A new generation of green architecture is dawning -- with Irish design right at the cutting edge.
The Government has set a hugely ambitious target for Ireland's new housing to be carbon neutral by 2013.
As a key step in this process, a €100m national insulation programme to "retrofit" Irish homes was unveiled by the Government last month.
Sustainable Energy Ireland chief executive Professor J Owen Lewis believes the technology necessary to make us carbon neutral already exists today. But he argues that we need to radically review the way we build, to innovate in our business models and to consistently deliver high standards.
Our beleaguered housebuilders are desperately concentrating all their energies on shifting their stock of unsold houses at present. Our architects, on the other hand, are to the fore internationally in paving the way for the next generation of "sustainable" buildings.
When RIAI journal Architecture Ireland (AI) dedicated an entire issue to sustainability in May 2003, it had to cast its net very wide to find innovative built projects, with many building features at the concept stage.
Six years on, the journal has just published another sustainability special issue and editor Dr Sandra Andrea O'Connell has been able to choose from a wealth of innovative buildings, ranging from the small scale one-off house to large office developments.
AI zeroes unerringly in on the fact that universities are one of the largest energy consumers. The journal highlights the fact that energy reduction was a key objective in the renovation and extension of the Boole Library at University College Cork by Wilson Architecture.
This innovative scheme received an SEI Sustainable Energy Award for "Excellence in Building Design or Specification 2008".
Nottingham University has, meantime, opened a new campus in far away Ningbo, Zhijang, China. Mario Cucinella, with his Irish partner Elizabeth Francis, headed up the international team based in Bologna responsible for the remarkable Centre for Sustainable Energy Technologies (CSET) there.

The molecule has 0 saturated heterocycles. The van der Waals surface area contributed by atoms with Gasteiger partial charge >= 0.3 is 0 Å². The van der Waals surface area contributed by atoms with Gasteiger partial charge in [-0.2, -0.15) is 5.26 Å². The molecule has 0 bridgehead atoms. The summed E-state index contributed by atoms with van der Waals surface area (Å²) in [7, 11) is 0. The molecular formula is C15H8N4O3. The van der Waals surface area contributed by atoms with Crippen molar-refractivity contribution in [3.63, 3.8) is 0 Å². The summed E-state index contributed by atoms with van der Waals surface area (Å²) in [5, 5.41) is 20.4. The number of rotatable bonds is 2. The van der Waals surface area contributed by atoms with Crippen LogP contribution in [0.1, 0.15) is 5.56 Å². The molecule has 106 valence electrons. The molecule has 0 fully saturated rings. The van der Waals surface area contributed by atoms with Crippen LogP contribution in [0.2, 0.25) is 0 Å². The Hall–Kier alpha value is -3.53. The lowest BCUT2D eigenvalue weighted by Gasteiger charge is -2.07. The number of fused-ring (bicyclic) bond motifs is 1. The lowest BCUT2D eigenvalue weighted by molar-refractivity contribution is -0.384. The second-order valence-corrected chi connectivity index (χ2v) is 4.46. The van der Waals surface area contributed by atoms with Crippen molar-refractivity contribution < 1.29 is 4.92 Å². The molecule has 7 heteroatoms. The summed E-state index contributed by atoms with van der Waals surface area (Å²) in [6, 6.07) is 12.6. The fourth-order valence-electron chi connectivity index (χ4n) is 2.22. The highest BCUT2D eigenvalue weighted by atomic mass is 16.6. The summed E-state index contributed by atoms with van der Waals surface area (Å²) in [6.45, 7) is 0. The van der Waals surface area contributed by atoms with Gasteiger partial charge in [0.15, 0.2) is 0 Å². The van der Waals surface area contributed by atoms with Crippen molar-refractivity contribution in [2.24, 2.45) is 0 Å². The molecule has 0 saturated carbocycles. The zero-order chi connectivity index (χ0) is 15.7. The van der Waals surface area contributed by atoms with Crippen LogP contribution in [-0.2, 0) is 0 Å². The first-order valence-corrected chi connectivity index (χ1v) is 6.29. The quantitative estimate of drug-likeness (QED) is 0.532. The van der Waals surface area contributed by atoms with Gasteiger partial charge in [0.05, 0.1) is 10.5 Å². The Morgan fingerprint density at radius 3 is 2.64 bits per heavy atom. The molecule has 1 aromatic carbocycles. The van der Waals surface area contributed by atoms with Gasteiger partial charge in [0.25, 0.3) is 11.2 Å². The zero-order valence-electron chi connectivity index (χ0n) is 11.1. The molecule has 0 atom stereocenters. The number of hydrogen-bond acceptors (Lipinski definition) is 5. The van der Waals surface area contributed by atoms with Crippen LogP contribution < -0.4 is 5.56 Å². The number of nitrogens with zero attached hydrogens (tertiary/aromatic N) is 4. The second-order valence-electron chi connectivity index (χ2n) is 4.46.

Their stunning new CSET building, which recently scooped the Green Building Awards at the MIPIM conference in Cannes, France, is featured in the latest issue of the journal. This highly innovative block focuses on the diffusion of sustainable technologies such as solar power, photovoltaic energy and wind power. The design is inspired by Chinese lanterns and traditional wood scene.
Its façade folds dramatically to create a dynamic shape, while the building is entirely clad with a double skin of glass whose screen-printed patterns evoke historical buildings of the area.
Sustainability as an education tool is, meantime, the theme of the innovative ARC Centre for the Built Environment in Hull designed by Niall McLaughlin Architects.
Swiss-born McLaughlin grew up in Ireland and studied architecture at UCD from where he joined leading Dublin-based designers Scott Tallon Walker. "ARC is engineered to embody 'carbon sense' in an elegant and educational way," the RIAI journal relates.
"It celebrates how new buildings can minimise their CO2 emissions through efficient design and renewable energy."
An array of wind turbines and solar panels generate electricity. The building utilises high levels of insulation, so that minimum amounts of energy are required to heat up the carbon into the atmosphere.